Peggy Xu, a recent graduate, first came to campus on a cold, rainy prospective weekend. Despite the dreary weather, conversations had in the Crown House lounge convinced her UChicago was the place for her.
“I really fell for that whole life of the mind spirit and learning for the sake of learning,” she said. Xu’s love for the housing system continued past her time as a prospective student, as the Wendt House resident stayed in the dorm for three years, only moving off campus for her final year.
Xu graduated as a double major in classics and law, letters, and society (LLSO). When deciding majors, she first picked classics because she liked the small, tight-knit Latin department, “It’s a really good community to be a part of, and I will miss it a lot when I leave.”
By the end of her first year, she decided to add LLSO as a major because it allowed her to tie her interest in classics to her interest in modern and historical political theory. It was within these majors that she met her most influential professors: her thesis advisor, Clifford Ando, and Dennis Hutchinson, who was tough and always making her think about things legalistically.
Also adding to her interest in law was Seeds of Justice, a corps for social justice issues that she was a part of as a first-year. Her time in Seeds of Justice framed her College experience, as it was one of the reasons she chose to pursue a degree in LLSO. She was able to study, through an academic lens, what lay behind social justice.
Xu later joined the University Community Service Center as a way to give back after Seeds of Justice, and she now sits on the student advisory board for UCSC.
However, perhaps Xu’s most significant experiences came during her summers. Between her second and third year, Xu worked for Michelle Obama. She was one of 13 interns, but she was the only one who had an inside joke with the former first-lady. She recalls almost blacking out when she met Michelle, but remembers her comical response when Michelle learned she went to UChicago, “I hope they’ve made it more fun since I’ve left!” In addition to her near-brunch-buddy-status with Michelle, Xu had the opportunity to sit in on state dinners and had the chance to see Pope Francis and many other influential people.
The following summer Xu worked in New York City writing speeches as an intern at West Wing Writers. While she loved her experience, Xu recounts how difficult it was— learning not only how to properly address topics but also developing the skill to be funny on cue and to know your audience while doing such.
Much like her summer experiences, Xu’s study abroad experience is not one she will forget after graduation. Xu spent fall of her third-year in Rome studying classics. When asked about her craziest adventure there, she recounted an almost near-death experience. Xu, along with two friends, decided to go to Switzerland for the weekend and climb Harder Kulm Mountain. They started their climb around 2 p.m.; however, they began climbing up the wrong side. It wasn’t long before they were climbing on hands and knees, as they had gone too far to turn back at that point. By the time they had reached the top, it was nighttime, which was made worse by freezing rain and Chicago-like winds. They called 911, and because it was too windy for a helicopter rescue, a small alpine rescue team came up to get Xu and her friends. Although terrifying at the time, Xu tells the story while laughing now, and finishes it with the fact that they got to eat cheese fondue when they returned to their Airbnb.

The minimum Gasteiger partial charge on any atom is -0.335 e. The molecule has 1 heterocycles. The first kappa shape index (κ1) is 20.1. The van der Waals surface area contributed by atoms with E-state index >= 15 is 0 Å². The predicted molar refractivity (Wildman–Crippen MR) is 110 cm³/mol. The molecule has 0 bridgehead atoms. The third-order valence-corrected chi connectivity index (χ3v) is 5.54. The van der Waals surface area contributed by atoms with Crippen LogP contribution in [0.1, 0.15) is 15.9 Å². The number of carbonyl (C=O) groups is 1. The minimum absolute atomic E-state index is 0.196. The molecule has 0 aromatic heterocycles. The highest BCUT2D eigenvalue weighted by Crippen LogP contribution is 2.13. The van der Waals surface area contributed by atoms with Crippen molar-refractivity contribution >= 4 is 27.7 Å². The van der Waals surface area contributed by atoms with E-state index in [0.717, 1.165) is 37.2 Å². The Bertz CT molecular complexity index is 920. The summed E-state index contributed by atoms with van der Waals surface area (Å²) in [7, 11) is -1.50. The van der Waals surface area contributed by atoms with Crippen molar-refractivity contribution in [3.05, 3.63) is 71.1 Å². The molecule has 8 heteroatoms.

The presence of food also played a role stateside. Xu, along with a few of her friends, ran an underground supper club known as Nous. Every Saturday night, they would provide a home cooked meal to students who reserved spots. While the club was at times hard to manage, it was overall successful. When she isn’t cooking, she can be found at the Lutheran School cafe or the Divinity School, two of her favorite places to spend time. She could even be found at the Reg in her final days, despite being a graduating student, with a completed thesis.
Like many other graduates, Xu was thinking about her final days at UChicago. She accumulated a list of things she wanted to do but mostly spent as much time with friends as possible. Though while making plans, she tried to not think too much about leaving, “One day it’s gonna hit me, and I’ll be in tears for like six hours,” she recounted a few weeks before graduating.
Xu’s going to miss most the basic things— having her friends around her, feeling like she’s a part of many strong communities, taking incredible classes— “The very college things that you kind of take for granted for four years then realize that you’re leaving and won’t have it for a long time. So it’s little things like that."
Xu will continue to take incredible classes, though, just not here. Having received the prestigious Pearson Fellowship, Xu will be going to graduate school at Cambridge, studying classics for a year. Xu went through a University and national application process, and was the one student chosen. As far as her plans for next year, it’s currently to go with the flow. And this summer? Hiking in Canada looks like a possibility; hopefully this hike won’t turn out like her Harder Kulm climb.